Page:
Do you have a plan to vote?
Let us tell you the information you need to register and cast a ballot in D.C.
Ignore the lousy pic. And ignore the optical illusion: Portion is large.
Allow me to list the dishes I’d rather eat than pot roast: all of them. (OK, all of them, except that starch-heavy, fall-apart-in-your-hands duck “burger” I recently tried at Jackie’s.)
Firefly chef Danny Bortnick feels my pain. Like many of us, Bortnick grew up with stringy pot roasts pulled hot and dry from the oven. The problem, Bortnick says, is that many of our parents (God, I hate picking on mom so close to the holidays!) tended to stick lean cuts of boneless chuck into the oven without enough braising liquid and at temperatures guaranteed to produce a dried-out piece of meat.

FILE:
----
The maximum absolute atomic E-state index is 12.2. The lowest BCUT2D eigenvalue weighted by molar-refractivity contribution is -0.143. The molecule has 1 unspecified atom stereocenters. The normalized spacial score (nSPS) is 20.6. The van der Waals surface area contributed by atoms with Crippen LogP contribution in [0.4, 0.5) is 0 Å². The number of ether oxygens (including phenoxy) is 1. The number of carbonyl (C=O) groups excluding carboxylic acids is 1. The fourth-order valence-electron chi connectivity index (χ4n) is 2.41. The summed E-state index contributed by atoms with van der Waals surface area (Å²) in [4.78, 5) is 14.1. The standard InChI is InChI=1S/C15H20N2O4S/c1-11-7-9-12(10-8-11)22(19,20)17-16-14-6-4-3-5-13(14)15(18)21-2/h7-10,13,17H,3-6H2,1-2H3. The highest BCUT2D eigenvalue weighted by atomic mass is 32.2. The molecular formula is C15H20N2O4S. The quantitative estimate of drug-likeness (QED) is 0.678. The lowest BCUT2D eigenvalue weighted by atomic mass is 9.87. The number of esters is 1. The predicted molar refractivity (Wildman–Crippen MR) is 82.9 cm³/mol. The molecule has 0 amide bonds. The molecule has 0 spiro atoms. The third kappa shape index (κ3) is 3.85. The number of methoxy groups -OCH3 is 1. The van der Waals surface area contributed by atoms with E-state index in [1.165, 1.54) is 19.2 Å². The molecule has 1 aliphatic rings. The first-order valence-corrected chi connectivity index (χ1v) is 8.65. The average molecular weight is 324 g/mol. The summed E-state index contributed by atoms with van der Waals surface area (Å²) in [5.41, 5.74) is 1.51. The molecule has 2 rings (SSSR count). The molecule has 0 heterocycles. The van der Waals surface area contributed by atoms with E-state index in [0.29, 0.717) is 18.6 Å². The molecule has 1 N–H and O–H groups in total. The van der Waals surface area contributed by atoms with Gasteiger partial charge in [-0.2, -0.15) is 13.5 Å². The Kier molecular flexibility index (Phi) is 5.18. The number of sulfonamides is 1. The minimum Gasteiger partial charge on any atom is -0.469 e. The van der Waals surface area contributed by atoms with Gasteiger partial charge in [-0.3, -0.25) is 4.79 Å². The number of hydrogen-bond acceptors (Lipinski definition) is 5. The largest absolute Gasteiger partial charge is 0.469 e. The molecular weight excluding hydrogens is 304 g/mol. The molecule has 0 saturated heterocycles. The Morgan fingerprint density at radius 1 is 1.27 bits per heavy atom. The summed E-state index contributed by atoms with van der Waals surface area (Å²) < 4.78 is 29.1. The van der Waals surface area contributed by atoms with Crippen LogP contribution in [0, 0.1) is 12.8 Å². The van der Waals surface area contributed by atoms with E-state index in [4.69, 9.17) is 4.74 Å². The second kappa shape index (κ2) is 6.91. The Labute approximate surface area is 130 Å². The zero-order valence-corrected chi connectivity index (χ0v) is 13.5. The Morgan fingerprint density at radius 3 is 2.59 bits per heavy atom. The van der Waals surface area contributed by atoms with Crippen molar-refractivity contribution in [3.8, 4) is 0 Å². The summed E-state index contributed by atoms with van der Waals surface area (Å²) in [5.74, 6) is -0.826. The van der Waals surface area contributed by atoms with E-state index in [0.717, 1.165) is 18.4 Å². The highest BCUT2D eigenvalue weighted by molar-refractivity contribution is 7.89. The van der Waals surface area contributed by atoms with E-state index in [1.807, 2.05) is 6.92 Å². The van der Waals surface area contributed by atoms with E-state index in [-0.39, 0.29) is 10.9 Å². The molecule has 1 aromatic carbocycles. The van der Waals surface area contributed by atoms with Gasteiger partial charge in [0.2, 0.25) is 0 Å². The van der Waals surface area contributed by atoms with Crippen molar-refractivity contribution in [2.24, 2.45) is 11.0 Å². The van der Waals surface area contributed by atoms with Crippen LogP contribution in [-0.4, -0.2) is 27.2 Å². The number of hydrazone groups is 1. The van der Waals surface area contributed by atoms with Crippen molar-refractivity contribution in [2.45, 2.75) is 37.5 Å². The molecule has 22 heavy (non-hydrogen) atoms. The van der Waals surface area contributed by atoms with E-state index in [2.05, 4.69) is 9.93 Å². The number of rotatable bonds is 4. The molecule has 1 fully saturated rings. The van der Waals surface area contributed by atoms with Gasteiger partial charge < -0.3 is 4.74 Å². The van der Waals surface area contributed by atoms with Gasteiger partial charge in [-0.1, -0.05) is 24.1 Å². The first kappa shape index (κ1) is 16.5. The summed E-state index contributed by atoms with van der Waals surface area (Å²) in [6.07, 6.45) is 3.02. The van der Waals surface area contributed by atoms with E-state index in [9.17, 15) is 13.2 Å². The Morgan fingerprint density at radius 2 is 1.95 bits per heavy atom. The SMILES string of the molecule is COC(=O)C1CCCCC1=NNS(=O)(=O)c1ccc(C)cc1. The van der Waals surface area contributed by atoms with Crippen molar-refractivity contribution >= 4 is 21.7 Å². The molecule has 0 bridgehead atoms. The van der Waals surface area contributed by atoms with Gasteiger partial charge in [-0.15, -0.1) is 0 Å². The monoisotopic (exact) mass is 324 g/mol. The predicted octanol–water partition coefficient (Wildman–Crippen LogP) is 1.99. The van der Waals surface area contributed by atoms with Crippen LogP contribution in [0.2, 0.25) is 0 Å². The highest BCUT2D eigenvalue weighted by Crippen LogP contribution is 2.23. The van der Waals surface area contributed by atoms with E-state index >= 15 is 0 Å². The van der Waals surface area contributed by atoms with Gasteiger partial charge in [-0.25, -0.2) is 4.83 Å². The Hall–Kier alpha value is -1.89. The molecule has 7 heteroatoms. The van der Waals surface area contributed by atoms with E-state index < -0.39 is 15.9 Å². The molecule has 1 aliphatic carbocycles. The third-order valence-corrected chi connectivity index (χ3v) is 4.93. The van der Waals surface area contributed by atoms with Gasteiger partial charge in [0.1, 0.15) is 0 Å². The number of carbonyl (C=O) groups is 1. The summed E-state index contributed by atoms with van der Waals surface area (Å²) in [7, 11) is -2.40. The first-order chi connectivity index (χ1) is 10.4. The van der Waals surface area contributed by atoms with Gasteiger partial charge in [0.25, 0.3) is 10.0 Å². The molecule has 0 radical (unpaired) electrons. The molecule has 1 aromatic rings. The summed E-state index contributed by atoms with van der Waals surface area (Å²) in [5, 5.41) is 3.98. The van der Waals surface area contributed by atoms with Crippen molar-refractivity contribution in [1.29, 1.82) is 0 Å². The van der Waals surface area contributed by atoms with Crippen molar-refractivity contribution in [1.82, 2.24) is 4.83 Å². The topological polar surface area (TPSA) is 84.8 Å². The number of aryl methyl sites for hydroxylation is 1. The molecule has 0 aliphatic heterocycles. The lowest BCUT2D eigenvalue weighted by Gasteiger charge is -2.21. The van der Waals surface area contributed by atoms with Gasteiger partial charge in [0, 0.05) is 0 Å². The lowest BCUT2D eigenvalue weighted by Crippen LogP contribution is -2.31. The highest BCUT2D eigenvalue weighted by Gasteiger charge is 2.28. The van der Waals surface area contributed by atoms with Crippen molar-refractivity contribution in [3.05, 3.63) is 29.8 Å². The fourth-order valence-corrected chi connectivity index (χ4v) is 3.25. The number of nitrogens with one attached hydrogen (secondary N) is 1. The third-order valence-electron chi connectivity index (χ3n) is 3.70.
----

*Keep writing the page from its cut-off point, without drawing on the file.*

For his $28 “mini” pot roast, the Firefly chef prefers short ribs sliced from the chuck section over the more traditional beef shoulder cut, mostly because the former has far more marbling than the latter. Bortnick trims the deboned short ribs and ties the meat into 9- to 10-ounce balls, which he’ll sear and then braise in veal stock (and caramelized mirepoix) for four hours before resting the meat in the strained braising liquid.
Prepared to order and paired with mashed potatoes, braised carrots, and roasted shallots, the final dish has the texture of classic pot roast, but with far more succulence and savor than the nasty meat you might remember as a child. Maybe the chuck short ribs are a cheat, or at least the kind of cut our parents never could have found (or afforded) themselves, but frankly I don’t care. I’m just glad to have fond memories now of a once-horrific dish.